CEMA, Michelin’s hidden jewel in Cabo de Gata

As if taking a cue from the precious metal mines that once abounded in this area of ​​southern Spain, Michelin wanted to keep one of its most prized jewels, the Michelin Experience Center, hidden from prying eyes in Nijar (Almería). Almeria (CEMA). The French giant has nine facilities of the same type around the world, although each of them has a different purpose.

Opened on January 2, 1973, this gigantic 4,500-hectare test laboratory, located in a natural area of ​​extraordinary and peculiar beauty like Cabo de Gata, is largely unknown, largely due to the manufacturer’s desire to leave it. The hub with its notable strategic value and the secrecy of the research work carried out in it. If it’s appropriate to use this expression for such a land expansion, we can say that Michelin has kept CEMA under wraps for the last half century.

The Almería center mainly works on large-format tires for agricultural use or civil engineering, although it also carries out other tests, including aircraft wheels. Its biggest feature is actually not that it can carry out these tests, but that it is its own engineering group that is responsible for their design, at the company’s internal request or at the request of other brands. And what is not confirmed on the site, tested in 33 moving vehicles owned by the facility. In addition, it works as a laboratory for the analysis of the results it receives.

The largest and most expensive tires

For example, it produces some of the largest covers sold in the world, such as the 63-inch covers mounted on a Caterpillar 997F mining truck that we were able to see on our last visit, as well as some of the most expensive covers. The market, the price of which exceeds 150,000 euros.

For figure lovers, we also note that CEMA includes 55 tracks that are more than 150 kilometers in total and on which more than 250 cars drive and cover about 20 million kilometers every year. Up to 170 people are employed in the center, up to 400 if we include subcontractors and, of course, it creates indirect jobs in the region.

In addition to track 1, which surrounds a large part of the enclosure and on which activity began in 1973, stands out track 25, with its maximum drop of 35%, or the one known as Magic-City, dating back to 1981. Welcome to self-driving cars. The latter, intended for crying tests, avoided the painful filming of drivers, and in it they turned first. landfills Caterpillar 769B.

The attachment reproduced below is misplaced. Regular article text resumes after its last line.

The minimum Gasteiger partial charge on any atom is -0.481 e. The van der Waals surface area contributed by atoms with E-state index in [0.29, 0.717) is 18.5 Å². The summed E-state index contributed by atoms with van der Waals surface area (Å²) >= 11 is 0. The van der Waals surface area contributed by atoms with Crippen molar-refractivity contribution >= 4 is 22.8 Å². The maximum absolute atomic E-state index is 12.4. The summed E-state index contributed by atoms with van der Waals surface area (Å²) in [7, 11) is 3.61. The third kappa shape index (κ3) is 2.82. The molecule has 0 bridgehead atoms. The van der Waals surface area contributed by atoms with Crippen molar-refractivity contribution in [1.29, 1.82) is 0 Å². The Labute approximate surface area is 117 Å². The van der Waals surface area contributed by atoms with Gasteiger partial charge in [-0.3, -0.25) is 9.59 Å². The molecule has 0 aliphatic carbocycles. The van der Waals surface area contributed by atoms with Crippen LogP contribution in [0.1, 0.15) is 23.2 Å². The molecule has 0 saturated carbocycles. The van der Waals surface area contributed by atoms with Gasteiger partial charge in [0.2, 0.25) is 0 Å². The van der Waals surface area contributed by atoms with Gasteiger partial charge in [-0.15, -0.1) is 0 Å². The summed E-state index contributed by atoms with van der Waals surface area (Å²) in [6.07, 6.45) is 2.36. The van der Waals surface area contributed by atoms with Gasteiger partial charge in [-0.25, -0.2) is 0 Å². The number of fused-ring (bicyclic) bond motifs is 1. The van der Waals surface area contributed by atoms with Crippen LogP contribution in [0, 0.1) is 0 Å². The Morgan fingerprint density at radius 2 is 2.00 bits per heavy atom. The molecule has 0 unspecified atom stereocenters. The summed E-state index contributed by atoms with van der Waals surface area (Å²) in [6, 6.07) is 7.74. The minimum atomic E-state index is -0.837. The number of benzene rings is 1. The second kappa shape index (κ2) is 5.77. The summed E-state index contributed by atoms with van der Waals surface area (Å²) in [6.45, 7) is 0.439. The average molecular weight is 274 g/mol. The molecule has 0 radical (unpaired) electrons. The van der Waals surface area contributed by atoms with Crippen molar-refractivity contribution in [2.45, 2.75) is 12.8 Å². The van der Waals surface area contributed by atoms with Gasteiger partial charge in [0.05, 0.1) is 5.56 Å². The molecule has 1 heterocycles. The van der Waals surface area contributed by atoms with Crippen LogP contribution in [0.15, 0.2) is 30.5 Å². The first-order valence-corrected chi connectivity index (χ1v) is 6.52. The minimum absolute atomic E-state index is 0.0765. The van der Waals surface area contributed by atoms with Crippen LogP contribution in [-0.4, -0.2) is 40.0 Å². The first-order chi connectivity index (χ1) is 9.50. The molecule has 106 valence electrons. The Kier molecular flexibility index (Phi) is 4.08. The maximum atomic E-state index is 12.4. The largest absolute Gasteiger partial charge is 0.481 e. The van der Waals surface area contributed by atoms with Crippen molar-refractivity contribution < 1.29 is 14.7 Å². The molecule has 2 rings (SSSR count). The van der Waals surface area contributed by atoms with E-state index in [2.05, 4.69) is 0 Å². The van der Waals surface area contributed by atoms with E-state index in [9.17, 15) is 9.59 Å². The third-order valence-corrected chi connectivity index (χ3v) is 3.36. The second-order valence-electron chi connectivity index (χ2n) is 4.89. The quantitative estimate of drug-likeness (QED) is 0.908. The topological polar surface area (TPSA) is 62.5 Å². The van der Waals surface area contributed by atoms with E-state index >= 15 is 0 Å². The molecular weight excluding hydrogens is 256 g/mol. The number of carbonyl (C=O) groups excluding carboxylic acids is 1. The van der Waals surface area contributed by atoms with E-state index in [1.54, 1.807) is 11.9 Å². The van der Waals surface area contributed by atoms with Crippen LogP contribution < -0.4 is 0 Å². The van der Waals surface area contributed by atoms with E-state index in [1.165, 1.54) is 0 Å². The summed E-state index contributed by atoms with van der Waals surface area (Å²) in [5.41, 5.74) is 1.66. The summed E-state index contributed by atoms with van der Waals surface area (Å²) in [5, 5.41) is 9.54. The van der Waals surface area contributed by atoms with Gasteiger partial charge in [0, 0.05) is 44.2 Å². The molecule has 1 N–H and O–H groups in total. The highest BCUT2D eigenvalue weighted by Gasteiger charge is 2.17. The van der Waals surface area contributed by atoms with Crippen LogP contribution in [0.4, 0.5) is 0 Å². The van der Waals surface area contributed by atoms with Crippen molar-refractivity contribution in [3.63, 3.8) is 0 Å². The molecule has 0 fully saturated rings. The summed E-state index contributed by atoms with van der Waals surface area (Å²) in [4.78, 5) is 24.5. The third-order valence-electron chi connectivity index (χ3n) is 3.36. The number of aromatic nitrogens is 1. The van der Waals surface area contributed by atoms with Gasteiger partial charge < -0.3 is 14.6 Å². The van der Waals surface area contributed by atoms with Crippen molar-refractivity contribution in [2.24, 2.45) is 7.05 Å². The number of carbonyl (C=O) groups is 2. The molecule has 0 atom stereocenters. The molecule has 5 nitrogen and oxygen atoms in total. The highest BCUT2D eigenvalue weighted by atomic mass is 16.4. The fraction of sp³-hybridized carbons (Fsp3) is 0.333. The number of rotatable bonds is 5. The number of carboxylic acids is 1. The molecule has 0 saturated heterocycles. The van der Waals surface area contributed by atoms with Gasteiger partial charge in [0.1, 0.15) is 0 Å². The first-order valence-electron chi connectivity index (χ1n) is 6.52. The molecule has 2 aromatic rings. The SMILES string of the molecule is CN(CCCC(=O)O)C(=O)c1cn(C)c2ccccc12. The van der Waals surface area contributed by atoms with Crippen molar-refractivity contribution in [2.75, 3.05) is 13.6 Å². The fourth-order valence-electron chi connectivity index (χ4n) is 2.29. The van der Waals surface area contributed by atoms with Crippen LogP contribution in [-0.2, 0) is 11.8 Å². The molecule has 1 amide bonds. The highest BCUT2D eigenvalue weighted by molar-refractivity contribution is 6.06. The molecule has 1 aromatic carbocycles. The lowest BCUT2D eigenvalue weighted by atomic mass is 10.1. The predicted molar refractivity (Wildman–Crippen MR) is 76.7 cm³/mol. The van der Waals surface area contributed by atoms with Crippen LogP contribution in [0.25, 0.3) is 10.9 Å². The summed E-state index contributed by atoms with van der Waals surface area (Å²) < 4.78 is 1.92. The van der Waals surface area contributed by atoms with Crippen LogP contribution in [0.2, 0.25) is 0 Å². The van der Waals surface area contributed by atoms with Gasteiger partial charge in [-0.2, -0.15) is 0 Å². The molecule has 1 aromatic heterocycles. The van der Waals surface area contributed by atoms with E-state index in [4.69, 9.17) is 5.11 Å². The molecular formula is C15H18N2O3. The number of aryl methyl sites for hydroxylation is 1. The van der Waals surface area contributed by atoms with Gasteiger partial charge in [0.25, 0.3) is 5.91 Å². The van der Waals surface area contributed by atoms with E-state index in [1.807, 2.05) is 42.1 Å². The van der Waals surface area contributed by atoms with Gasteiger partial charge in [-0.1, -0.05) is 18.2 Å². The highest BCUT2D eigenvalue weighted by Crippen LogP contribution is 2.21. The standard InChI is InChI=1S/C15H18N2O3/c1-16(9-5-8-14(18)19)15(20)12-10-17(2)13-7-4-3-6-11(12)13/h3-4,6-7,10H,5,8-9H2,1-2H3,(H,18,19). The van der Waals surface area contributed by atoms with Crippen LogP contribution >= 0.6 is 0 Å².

In 2000, CEMA acquired the first example of the Caterpillar 797 series, which is the benchmark for heavy-duty trucks worldwide, and recently acquired its latest evolution, the aforementioned 797F. We are talking about a real moving building that measures 15 meters long and about 10 meters high and has more than 3000 CVs and tires that are twice the size of any human. Seeing this mastodon approach, which can reach 65 km/h, would be a terrifying experience if we didn’t know the proven track record of all the drivers who work at the center, who are forced to pass grueling skills tests to get behind the wheel of each one. from cars..

The test we saw the mining giant perform consists of a constant speed of 10 km/h on a track made of very heavy stones: the porphyry of the Cartagena area, which changes every few passes. self-feeding600 tonnes on the back – including 200 tonnes of its own weight – crushes them) to push the tire’s demands to the limit with its knife-like edges.

At a nearby track, we witnessed another test in which a loader places its front end on a dirt mountain to confirm that the tires do not move on the rim they are mounted on. Here and there we see trucks plying their routes without drivers mysterious which can last for 24 hours.

In the third experiment we look at, one of the CEMA-owned cars repeats a round trip on a special track dedicated to measuring noise (from the tires, not the car). They inform us that this test, for obvious reasons, failed in the very strong winds that often occur in the area, although this particular enclave was strategically chosen to avoid it.

Why in Almeria?

More than one wonders how Michelin originally chose a place as remote as Cabo de Gata to house CEMA. The choice was due to the rarity of the site, which must have a high and stable temperature throughout the year and little rainfall, among other reasons, because rain breaks the pavement of this labyrinth. In addition, it had to be in Europe and less than two hours by plane from the Ladow Research Center, Michelin’s research headquarters near Clermont-Ferrand, the company’s headquarters.

Jorge Pato has been director of CEMA since April 1, 2022, a short period long enough for him to decide to permanently establish his residence in Almeria, at least during the less hot months of the year (and spend the rest when he retires, in New Cantabria). This engineer from Montes joined Michelin in 1990 as an organization technician at the Valladolid plant, from where he later moved to the Aranda de Duero and Vitoria plants.

In 2011, he returned to Valladolid, where he was responsible for the production of mixes before being appointed last year to take charge of a factory that has become, as he tells us, a key element of the Michelin group “with a great past and better. the future”.

Source: El Diario





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